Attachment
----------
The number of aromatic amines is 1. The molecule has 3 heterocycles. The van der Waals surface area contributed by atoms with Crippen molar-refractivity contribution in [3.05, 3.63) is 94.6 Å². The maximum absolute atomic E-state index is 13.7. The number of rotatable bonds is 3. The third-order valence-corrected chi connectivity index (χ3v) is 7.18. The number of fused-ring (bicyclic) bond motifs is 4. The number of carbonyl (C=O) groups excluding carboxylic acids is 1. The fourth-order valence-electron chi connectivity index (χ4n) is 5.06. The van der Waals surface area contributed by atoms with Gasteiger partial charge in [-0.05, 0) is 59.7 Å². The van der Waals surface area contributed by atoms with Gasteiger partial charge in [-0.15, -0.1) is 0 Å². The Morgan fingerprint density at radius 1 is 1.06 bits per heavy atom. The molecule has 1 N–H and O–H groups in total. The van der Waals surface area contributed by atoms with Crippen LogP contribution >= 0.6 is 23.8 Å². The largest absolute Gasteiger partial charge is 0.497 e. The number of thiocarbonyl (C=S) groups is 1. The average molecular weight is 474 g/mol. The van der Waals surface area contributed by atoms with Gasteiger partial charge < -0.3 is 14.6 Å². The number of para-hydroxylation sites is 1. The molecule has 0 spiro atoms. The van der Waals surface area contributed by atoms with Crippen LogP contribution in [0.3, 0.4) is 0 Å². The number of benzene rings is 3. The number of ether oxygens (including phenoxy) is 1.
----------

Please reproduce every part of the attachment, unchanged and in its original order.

The number of aromatic amines is 1. The molecule has 3 heterocycles. The van der Waals surface area contributed by atoms with Crippen molar-refractivity contribution in [3.05, 3.63) is 94.6 Å². The maximum absolute atomic E-state index is 13.7. The number of rotatable bonds is 3. The third-order valence-corrected chi connectivity index (χ3v) is 7.18. The number of fused-ring (bicyclic) bond motifs is 4. The number of carbonyl (C=O) groups excluding carboxylic acids is 1. The fourth-order valence-electron chi connectivity index (χ4n) is 5.06. The van der Waals surface area contributed by atoms with Gasteiger partial charge in [-0.05, 0) is 59.7 Å². The van der Waals surface area contributed by atoms with Gasteiger partial charge in [-0.15, -0.1) is 0 Å². The Morgan fingerprint density at radius 1 is 1.06 bits per heavy atom. The molecule has 1 N–H and O–H groups in total. The van der Waals surface area contributed by atoms with Crippen LogP contribution >= 0.6 is 23.8 Å². The largest absolute Gasteiger partial charge is 0.497 e. The number of thiocarbonyl (C=S) groups is 1. The average molecular weight is 474 g/mol. The van der Waals surface area contributed by atoms with Gasteiger partial charge < -0.3 is 14.6 Å². The number of para-hydroxylation sites is 1. The molecule has 0 spiro atoms. The van der Waals surface area contributed by atoms with Crippen LogP contribution in [0.3, 0.4) is 0 Å². The number of benzene rings is 3. The number of ether oxygens (including phenoxy) is 1.